Not just for postpartum bleeding 

The global maternal mortality rate has declined in recent years to an average of 216 deaths per 100,000 live births, according to UNICEF. Rates are improving with awareness, better medical response and increased access to therapies, including misoprostol.

By comparison, the rate in the U.S. is 18 per 100,000 live births, according to the most recent report by the Centers for Disease Control and Prevention. Several news outlets in recent months have noted that is a high rate among developed nations.

Misoprostol, also used to control stomach ulcers or to induce labor, belongs to prostaglandin analogues, a class of drugs so named because they mimic the healing prostaglandin hormones. Prostaglandins are usually triggered into action by illness or injury. Misoprostol specifically targets the prostaglandin receptor EP3, which controls labor induction.

“The human body is built of a few trillions of cells, and these cells have to talk to each other,” said co-author Alex Batyuk, a scientist at SLAC’s Linac Coherent Light Source X-ray laser. “The way they communicate is through these receptors, which sit in the cell membrane and transmit signals in and out of cells.”

Most prescription drugs are designed to target these receptors. An accurate, detailed model of drug molecule-to-receptor interactions is key for researchers to fully understand the impact of a drug on the body.

To make the 3D model of the interaction, the scientists first create a crystal of the drug molecule as it binds to the receptor. When the laser’s X-rays are beamed at the crystal, they form patterns that scientists then use to reconstruct and map the structure. The 3D model enables scientists to conduct computer-modeled tests that then help them identify what the best drug configurations may be for specific health conditions or diseases.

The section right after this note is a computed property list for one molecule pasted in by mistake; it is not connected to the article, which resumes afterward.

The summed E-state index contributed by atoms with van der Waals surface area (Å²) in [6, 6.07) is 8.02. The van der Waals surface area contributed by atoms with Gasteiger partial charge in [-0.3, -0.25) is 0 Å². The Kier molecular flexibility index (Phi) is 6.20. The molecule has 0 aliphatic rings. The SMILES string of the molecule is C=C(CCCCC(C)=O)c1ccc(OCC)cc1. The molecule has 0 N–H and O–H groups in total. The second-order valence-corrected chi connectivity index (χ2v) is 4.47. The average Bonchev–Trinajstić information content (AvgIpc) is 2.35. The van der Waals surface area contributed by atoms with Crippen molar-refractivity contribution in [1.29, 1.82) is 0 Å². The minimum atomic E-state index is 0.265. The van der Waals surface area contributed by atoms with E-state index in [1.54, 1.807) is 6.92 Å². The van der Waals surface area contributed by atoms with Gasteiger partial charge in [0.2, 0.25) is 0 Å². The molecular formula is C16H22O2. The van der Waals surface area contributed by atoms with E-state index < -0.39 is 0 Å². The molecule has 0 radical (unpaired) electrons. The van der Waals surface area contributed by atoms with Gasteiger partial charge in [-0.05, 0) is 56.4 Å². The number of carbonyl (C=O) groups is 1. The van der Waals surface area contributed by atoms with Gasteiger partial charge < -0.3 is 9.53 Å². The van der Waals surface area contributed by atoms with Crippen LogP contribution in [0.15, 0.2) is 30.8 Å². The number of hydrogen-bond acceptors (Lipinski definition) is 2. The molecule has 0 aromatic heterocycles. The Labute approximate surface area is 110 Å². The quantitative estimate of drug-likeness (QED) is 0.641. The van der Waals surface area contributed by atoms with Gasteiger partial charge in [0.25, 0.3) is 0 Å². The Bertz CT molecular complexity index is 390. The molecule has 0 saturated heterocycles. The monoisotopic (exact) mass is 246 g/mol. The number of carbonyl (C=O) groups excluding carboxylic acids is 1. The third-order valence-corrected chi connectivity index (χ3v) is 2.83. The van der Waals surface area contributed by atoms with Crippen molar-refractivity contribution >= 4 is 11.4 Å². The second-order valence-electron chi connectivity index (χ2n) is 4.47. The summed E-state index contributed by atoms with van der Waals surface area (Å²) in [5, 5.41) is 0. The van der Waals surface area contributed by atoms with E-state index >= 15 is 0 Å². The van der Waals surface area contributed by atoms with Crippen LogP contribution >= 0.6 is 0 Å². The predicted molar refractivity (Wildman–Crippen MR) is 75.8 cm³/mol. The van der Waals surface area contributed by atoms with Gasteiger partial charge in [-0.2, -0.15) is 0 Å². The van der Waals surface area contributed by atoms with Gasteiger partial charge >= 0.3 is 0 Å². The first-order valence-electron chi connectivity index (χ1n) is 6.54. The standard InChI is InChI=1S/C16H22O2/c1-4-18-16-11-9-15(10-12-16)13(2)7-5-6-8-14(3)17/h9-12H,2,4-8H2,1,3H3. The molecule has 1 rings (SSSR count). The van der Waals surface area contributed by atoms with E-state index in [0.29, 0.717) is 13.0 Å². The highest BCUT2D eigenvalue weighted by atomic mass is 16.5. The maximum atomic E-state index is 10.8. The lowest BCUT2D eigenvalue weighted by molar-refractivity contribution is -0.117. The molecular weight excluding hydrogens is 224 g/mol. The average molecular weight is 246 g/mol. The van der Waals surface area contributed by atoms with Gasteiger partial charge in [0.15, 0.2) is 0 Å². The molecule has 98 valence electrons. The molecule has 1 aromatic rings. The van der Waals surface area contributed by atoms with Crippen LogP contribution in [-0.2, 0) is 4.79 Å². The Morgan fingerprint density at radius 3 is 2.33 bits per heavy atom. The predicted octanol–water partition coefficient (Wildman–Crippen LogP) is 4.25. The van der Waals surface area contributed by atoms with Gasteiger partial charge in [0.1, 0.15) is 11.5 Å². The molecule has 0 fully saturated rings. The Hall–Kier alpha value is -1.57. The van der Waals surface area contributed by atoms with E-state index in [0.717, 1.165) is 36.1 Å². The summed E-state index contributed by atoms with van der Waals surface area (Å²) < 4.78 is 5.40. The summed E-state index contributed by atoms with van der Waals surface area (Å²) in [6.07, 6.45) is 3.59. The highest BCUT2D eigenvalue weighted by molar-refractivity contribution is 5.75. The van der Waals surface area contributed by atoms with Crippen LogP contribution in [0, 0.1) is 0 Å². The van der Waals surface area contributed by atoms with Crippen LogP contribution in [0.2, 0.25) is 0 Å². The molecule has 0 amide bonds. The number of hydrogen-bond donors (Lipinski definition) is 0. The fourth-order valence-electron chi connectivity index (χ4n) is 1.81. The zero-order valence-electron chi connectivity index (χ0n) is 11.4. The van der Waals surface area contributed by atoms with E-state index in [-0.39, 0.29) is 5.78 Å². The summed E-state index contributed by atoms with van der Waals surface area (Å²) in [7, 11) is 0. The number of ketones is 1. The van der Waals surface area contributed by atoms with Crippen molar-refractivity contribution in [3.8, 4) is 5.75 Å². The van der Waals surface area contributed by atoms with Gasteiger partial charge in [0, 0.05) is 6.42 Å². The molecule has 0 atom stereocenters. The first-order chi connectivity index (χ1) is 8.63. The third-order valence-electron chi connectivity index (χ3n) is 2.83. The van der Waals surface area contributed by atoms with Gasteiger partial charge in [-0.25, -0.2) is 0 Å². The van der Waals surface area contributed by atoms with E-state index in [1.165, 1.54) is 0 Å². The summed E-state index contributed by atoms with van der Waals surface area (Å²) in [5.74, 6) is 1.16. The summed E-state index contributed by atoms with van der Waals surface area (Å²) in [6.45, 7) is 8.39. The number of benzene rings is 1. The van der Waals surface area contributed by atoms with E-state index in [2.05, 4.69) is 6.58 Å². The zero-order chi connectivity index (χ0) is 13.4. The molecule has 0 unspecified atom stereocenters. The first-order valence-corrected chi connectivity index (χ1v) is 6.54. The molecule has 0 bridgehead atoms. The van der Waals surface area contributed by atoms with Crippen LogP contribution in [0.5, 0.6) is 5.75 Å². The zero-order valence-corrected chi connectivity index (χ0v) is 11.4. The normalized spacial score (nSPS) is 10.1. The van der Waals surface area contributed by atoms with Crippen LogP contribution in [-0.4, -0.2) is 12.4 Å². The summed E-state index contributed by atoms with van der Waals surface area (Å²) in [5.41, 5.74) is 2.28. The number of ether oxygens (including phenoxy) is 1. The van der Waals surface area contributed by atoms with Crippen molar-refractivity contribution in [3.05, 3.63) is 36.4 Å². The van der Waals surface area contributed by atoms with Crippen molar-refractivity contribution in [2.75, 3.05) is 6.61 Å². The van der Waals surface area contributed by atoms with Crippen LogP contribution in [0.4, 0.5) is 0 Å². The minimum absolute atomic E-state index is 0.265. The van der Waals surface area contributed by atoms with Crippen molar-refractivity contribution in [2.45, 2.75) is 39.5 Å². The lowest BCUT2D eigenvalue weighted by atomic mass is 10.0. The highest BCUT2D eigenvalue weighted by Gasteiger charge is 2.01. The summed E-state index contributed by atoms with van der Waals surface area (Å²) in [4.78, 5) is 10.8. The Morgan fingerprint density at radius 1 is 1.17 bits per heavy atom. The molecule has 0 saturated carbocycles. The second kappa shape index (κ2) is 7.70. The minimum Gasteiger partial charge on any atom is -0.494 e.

“Trying to design new drugs without understanding the structure of the receptors they bind to is like trying to build a car from the ground up, without a manual,” said lead author Martin Audet, postdoctoral scholar at USC Dornsife. “This could enable us to get even more data about its molecular mechanics — how it moves and interacts with drug molecules — which will help us fine-tune other potential drug compounds and predict how they will impact the body.”

In addition to the human EP3 receptor structure determined by the USC and Stanford researchers, the same issue of Nature Chemical Biology highlighted the structures of the EP4 receptor by friends and colleagues So Iwata and Takuya Kobayashi in Japan, and the related TP receptor structure by friends and colleagues Wu Beili and Qiang Zhao in Shanghai, China.

The study’s co-authors included several researchers from the Bridge Institute and USC Dornsife: Kate White, Barbara Zarzycka, Gye Won Han, Jeffrey Velasquez, David Manahan and Petr Popov, as well as Vsevolod Katritch, assistant professor of biological sciences, and Vadim Cherezov, professor of chemistry, physics and astronomy. Other co-authors were from ASU, Domain Therapeutics, the GCPR Consortium and iHuman Institute.

The work was funded by USC Dornsife, National Institutes of Health grants R01 GM108635 (V.C.), R21 DA042298 (W.L.), R01 GM124152 (W.L.), the STC Program of the National Science Foundation through BioXFEL (No. 1231306) (U.W. and W.L.), the Russian Science Foundation (project no. 16-14-10273) and the GPCR Consortium. M.A. was supported by a Canadian Institute of Health and Research (CIHR) Postdoctoral Fellowship Award. C.G. acknowledges the Panofsky Fellowship from SLAC National Accelerator Laboratory and Stanford University for financial support. P.P. acknowledges the Russian Foundation for Basic Research (RFBR No.18-34-00990). Parts of this research were carried out at the LCLS, a National User Facility operated by Stanford University on behalf of the U.S. Department of Energy and is supported by the department’s Office of Science, Office of Basic Energy Sciences under contract no. DE-AC0276SF00515 and at the GM/CA CAT of the Argonne Photon Source, Argonne National Laboratory.

— Adapted from story by Emily Gersema